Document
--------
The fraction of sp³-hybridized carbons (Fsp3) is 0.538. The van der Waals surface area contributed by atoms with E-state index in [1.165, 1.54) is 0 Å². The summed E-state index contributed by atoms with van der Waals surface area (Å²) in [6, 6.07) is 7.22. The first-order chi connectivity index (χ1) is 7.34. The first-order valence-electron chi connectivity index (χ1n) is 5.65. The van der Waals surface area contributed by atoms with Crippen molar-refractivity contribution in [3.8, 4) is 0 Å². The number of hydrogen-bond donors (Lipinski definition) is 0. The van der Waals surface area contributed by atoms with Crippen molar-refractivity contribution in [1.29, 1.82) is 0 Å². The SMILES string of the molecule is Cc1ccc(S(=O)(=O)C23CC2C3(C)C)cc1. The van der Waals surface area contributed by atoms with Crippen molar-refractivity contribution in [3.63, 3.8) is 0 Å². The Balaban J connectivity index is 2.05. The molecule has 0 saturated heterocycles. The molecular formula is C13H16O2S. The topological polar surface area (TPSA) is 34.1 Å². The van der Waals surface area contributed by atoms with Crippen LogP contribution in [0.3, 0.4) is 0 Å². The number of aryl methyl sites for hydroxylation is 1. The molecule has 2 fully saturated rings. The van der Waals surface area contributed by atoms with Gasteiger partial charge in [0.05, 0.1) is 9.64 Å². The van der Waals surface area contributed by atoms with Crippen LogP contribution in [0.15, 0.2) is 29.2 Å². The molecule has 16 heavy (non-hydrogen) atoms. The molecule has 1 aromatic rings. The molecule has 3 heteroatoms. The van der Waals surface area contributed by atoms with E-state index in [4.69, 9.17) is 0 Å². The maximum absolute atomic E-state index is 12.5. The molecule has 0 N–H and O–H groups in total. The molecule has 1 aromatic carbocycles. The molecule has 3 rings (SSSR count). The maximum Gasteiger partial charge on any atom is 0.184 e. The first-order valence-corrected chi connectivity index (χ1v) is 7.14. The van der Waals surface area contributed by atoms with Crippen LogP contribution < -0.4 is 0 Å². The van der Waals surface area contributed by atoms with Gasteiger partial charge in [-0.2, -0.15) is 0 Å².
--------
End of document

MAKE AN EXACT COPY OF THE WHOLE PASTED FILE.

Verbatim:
The fraction of sp³-hybridized carbons (Fsp3) is 0.538. The van der Waals surface area contributed by atoms with E-state index in [1.165, 1.54) is 0 Å². The summed E-state index contributed by atoms with van der Waals surface area (Å²) in [6, 6.07) is 7.22. The first-order chi connectivity index (χ1) is 7.34. The first-order valence-electron chi connectivity index (χ1n) is 5.65. The van der Waals surface area contributed by atoms with Crippen molar-refractivity contribution in [3.8, 4) is 0 Å². The number of hydrogen-bond donors (Lipinski definition) is 0. The van der Waals surface area contributed by atoms with Crippen molar-refractivity contribution in [1.29, 1.82) is 0 Å². The SMILES string of the molecule is Cc1ccc(S(=O)(=O)C23CC2C3(C)C)cc1. The van der Waals surface area contributed by atoms with Crippen molar-refractivity contribution in [3.63, 3.8) is 0 Å². The Balaban J connectivity index is 2.05. The molecule has 0 saturated heterocycles. The molecular formula is C13H16O2S. The topological polar surface area (TPSA) is 34.1 Å². The van der Waals surface area contributed by atoms with Crippen LogP contribution in [0.3, 0.4) is 0 Å². The number of aryl methyl sites for hydroxylation is 1. The molecule has 2 fully saturated rings. The van der Waals surface area contributed by atoms with Gasteiger partial charge in [0.05, 0.1) is 9.64 Å². The van der Waals surface area contributed by atoms with Crippen LogP contribution in [0.15, 0.2) is 29.2 Å². The molecule has 16 heavy (non-hydrogen) atoms. The molecule has 1 aromatic rings. The molecule has 3 heteroatoms. The van der Waals surface area contributed by atoms with E-state index in [4.69, 9.17) is 0 Å². The maximum absolute atomic E-state index is 12.5. The molecule has 0 N–H and O–H groups in total. The molecule has 1 aromatic carbocycles. The molecule has 3 rings (SSSR count). The maximum Gasteiger partial charge on any atom is 0.184 e. The first-order valence-corrected chi connectivity index (χ1v) is 7.14. The van der Waals surface area contributed by atoms with Crippen LogP contribution < -0.4 is 0 Å². The van der Waals surface area contributed by atoms with Gasteiger partial charge in [-0.2, -0.15) is 0 Å².